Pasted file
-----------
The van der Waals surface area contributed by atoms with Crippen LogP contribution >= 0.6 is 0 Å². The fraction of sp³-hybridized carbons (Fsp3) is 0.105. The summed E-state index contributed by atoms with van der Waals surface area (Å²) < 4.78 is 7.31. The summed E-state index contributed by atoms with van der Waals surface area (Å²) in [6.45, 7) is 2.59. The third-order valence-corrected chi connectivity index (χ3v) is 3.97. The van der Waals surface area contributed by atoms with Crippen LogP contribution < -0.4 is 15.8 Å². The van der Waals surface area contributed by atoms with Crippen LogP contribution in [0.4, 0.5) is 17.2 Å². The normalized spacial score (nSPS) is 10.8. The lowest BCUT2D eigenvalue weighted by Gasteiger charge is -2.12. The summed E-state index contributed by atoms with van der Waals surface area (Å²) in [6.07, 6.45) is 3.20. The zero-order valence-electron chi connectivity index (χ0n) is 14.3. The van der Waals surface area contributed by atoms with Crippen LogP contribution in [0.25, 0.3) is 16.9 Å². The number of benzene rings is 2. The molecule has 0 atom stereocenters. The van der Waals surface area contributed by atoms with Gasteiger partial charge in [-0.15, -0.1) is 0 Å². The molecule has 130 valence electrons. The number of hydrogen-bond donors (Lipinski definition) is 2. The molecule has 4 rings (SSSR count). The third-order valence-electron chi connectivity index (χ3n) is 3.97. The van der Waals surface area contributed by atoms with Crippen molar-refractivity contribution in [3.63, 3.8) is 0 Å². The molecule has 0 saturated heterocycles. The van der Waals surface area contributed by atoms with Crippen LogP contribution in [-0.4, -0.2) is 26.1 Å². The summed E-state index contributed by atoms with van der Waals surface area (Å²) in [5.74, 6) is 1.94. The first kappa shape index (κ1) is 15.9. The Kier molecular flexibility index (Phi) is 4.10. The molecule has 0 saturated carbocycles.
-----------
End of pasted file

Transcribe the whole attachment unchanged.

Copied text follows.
The van der Waals surface area contributed by atoms with Crippen LogP contribution >= 0.6 is 0 Å². The fraction of sp³-hybridized carbons (Fsp3) is 0.105. The summed E-state index contributed by atoms with van der Waals surface area (Å²) < 4.78 is 7.31. The summed E-state index contributed by atoms with van der Waals surface area (Å²) in [6.45, 7) is 2.59. The third-order valence-corrected chi connectivity index (χ3v) is 3.97. The van der Waals surface area contributed by atoms with Crippen LogP contribution < -0.4 is 15.8 Å². The van der Waals surface area contributed by atoms with Crippen LogP contribution in [0.4, 0.5) is 17.2 Å². The normalized spacial score (nSPS) is 10.8. The lowest BCUT2D eigenvalue weighted by Gasteiger charge is -2.12. The summed E-state index contributed by atoms with van der Waals surface area (Å²) in [6.07, 6.45) is 3.20. The zero-order valence-electron chi connectivity index (χ0n) is 14.3. The van der Waals surface area contributed by atoms with Crippen LogP contribution in [0.25, 0.3) is 16.9 Å². The number of benzene rings is 2. The molecule has 0 atom stereocenters. The van der Waals surface area contributed by atoms with Gasteiger partial charge in [-0.15, -0.1) is 0 Å². The molecule has 130 valence electrons. The number of hydrogen-bond donors (Lipinski definition) is 2. The molecule has 4 rings (SSSR count). The third-order valence-electron chi connectivity index (χ3n) is 3.97. The van der Waals surface area contributed by atoms with Crippen molar-refractivity contribution in [3.63, 3.8) is 0 Å². The molecule has 0 saturated heterocycles. The van der Waals surface area contributed by atoms with Crippen LogP contribution in [-0.4, -0.2) is 26.1 Å². The summed E-state index contributed by atoms with van der Waals surface area (Å²) in [5.74, 6) is 1.94. The first kappa shape index (κ1) is 15.9. The Kier molecular flexibility index (Phi) is 4.10. The molecule has 0 saturated carbocycles.